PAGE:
His introductory press conference was live on TV (eclipsing the Nagoya Grampus presser, which was at the same time). He brought in Alex Santos & Yoshikatsu Kawaguchi, two legends of modern Japanese football which helped put bums on seats. The increased media interest in Gifu started a snowball effect which resulted in increased exposure, increased crowds and increased interest in a team which up until that point had been ignored by a large percentage of the local population.

That “magic” effect started to wear off through last season when Gifu were embroiled in an all out relegation battle. The casual supporters that were attracted to Ramos when he was new had come to the realization that the standard of football wasn’t up to much, and the “core supporters”, those that turn up rain or shine every game, believed that the team was only going in one direction.

But, most people – myself included – believed that the decision would be taken by Ramos himself, such was the influence he held at the club. But in the press release announcing the decision it was stated that it was a mutual decision, meaning that the current management structure, headed by recently appointed new chairman Mr. Miyata, were actively involved in it. It is possible that Ramos had had enough, and the reaction by the supporters after the defeat against Zweigen Kanazawa was strong enough that a lot of managers wouldn’t want to have that coming at them. But also the chairman and board had to look at the predicament that the club were in, and given the tightness of the division there is no real “safe zone” this year. This means that Gifu’s downward trajectory could have (could still) seen them bottom within weeks, and relegation to J3 would spell all sorts of problems for the financial side of the club, not to mention the loss of status that comes with being a J2 club. It was a mutual decision, but it had to be instigated by someone.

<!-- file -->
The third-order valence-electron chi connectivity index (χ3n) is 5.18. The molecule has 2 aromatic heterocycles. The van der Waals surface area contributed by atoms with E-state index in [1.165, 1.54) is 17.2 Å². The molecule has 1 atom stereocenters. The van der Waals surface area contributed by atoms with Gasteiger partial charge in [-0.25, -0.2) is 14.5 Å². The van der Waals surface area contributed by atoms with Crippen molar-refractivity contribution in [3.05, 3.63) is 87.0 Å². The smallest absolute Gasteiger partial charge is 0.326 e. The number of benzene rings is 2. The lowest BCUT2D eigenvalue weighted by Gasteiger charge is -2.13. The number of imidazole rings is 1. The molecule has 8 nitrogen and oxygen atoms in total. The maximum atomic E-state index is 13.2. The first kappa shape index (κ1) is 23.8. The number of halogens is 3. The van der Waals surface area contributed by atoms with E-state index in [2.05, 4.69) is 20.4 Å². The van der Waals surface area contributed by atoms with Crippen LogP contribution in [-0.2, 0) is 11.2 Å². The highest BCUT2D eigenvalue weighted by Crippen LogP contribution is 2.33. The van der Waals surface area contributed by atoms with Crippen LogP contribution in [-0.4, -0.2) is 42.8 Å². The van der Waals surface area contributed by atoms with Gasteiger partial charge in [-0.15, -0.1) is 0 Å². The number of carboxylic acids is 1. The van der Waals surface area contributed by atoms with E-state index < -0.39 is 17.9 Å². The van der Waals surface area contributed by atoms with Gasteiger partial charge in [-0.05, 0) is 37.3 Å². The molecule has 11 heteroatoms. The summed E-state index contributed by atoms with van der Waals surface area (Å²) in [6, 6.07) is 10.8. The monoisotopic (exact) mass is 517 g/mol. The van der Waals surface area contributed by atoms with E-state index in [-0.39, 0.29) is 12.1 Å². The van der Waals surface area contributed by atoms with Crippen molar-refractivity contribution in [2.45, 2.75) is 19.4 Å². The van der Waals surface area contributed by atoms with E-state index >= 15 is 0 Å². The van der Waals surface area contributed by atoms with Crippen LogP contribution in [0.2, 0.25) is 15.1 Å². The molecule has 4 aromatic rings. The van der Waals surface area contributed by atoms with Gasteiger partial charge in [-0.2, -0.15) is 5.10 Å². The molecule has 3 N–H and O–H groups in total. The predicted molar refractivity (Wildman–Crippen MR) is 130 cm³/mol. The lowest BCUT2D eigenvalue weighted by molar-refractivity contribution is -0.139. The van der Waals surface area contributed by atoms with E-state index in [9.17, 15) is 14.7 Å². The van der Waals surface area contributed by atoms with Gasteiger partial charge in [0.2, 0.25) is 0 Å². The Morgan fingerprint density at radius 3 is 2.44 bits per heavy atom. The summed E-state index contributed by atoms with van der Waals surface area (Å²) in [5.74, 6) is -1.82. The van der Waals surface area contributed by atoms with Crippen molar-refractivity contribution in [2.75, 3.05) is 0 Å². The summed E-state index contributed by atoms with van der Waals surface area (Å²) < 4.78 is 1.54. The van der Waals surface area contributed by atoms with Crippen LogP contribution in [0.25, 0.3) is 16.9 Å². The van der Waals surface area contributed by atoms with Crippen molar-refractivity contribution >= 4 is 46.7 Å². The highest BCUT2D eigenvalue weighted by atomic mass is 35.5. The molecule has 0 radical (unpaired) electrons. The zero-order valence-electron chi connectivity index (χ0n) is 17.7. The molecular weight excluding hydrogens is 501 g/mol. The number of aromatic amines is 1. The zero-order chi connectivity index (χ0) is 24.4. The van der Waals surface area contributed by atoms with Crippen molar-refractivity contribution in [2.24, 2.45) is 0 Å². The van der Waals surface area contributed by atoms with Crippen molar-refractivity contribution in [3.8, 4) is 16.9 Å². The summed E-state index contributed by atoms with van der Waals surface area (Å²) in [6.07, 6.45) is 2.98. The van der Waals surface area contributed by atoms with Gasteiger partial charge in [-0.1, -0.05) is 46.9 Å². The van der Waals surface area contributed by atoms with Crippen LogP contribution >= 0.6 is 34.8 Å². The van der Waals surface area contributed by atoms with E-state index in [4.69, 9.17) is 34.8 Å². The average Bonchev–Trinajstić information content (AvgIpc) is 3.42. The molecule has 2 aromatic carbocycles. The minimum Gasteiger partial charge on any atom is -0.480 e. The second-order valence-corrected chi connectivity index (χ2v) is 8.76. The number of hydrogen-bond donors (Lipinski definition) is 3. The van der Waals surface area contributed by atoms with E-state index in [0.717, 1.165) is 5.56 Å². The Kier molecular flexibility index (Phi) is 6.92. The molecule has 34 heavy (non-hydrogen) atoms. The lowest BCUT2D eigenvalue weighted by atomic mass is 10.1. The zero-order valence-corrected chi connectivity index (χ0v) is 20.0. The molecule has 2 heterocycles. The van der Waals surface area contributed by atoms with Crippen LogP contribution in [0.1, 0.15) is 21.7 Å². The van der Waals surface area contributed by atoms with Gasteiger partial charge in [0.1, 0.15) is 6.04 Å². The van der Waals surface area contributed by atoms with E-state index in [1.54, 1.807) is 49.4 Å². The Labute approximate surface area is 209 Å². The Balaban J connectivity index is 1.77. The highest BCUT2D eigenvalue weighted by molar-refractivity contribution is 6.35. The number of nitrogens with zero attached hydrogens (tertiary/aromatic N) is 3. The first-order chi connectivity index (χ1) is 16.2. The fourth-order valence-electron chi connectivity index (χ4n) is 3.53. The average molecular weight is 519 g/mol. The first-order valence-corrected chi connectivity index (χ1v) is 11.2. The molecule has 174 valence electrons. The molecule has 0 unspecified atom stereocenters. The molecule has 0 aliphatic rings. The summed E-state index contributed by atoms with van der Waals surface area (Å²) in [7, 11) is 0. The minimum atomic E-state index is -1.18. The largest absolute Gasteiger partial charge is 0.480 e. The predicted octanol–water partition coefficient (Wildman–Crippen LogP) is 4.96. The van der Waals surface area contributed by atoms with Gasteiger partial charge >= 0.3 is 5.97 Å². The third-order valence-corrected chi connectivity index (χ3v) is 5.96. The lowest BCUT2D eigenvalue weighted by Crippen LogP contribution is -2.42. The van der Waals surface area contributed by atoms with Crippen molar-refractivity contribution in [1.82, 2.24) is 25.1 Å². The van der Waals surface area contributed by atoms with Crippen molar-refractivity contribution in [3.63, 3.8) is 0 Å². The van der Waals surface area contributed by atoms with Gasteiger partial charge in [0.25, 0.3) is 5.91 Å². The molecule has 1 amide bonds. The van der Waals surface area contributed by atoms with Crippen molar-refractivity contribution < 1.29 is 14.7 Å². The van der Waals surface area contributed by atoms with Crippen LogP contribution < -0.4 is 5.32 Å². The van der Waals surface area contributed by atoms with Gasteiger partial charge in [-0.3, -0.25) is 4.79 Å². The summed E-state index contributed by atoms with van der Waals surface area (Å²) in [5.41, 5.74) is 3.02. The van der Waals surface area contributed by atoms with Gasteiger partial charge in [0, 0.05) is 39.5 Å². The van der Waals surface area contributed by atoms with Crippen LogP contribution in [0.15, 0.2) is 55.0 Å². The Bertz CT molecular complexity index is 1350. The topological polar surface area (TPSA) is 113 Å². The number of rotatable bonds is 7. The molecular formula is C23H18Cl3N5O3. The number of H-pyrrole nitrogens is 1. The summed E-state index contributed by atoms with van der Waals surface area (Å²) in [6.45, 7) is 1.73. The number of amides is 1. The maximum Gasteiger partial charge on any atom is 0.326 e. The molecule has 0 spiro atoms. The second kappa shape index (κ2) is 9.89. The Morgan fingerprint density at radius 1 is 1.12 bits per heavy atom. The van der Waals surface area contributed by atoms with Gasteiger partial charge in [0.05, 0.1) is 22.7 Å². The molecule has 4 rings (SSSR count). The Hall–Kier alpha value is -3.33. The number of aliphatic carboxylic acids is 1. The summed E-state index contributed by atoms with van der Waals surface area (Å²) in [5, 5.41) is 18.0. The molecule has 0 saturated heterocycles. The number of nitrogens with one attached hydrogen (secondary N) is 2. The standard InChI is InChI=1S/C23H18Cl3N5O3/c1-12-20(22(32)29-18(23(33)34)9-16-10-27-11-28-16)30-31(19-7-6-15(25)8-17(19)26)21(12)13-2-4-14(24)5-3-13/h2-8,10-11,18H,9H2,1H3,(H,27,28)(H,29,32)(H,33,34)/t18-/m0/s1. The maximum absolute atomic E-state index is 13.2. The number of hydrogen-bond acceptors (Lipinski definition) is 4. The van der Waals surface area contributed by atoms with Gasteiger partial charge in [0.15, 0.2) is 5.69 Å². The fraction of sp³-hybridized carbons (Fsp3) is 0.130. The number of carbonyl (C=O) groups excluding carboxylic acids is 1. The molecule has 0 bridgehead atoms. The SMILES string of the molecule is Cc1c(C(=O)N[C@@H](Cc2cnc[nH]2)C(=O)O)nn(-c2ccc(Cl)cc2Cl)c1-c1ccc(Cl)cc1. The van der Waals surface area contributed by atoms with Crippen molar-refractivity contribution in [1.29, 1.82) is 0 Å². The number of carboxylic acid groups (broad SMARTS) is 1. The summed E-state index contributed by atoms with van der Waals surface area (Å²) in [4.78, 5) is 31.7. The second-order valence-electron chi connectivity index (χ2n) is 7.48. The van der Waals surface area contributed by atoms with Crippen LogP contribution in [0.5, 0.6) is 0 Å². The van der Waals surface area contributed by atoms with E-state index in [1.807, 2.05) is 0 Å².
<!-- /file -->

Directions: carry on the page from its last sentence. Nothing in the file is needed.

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As someone who was brought in to raise the profile of the club, he was highly successful. A smash hit, in fact. But his footballing credentials didn’t live up to the scrutiny that a managerial position brings. Lots of times in post-game press conferences, I heard him say “I’m not sure why they didn’t follow my instructions” or “they are professionals making very basic errors. I don’t understand it” or “We couldn’t play our football”. They began to sound hollow last year, and when they were repeated this year as well, it didn’t fill anyone with confidence.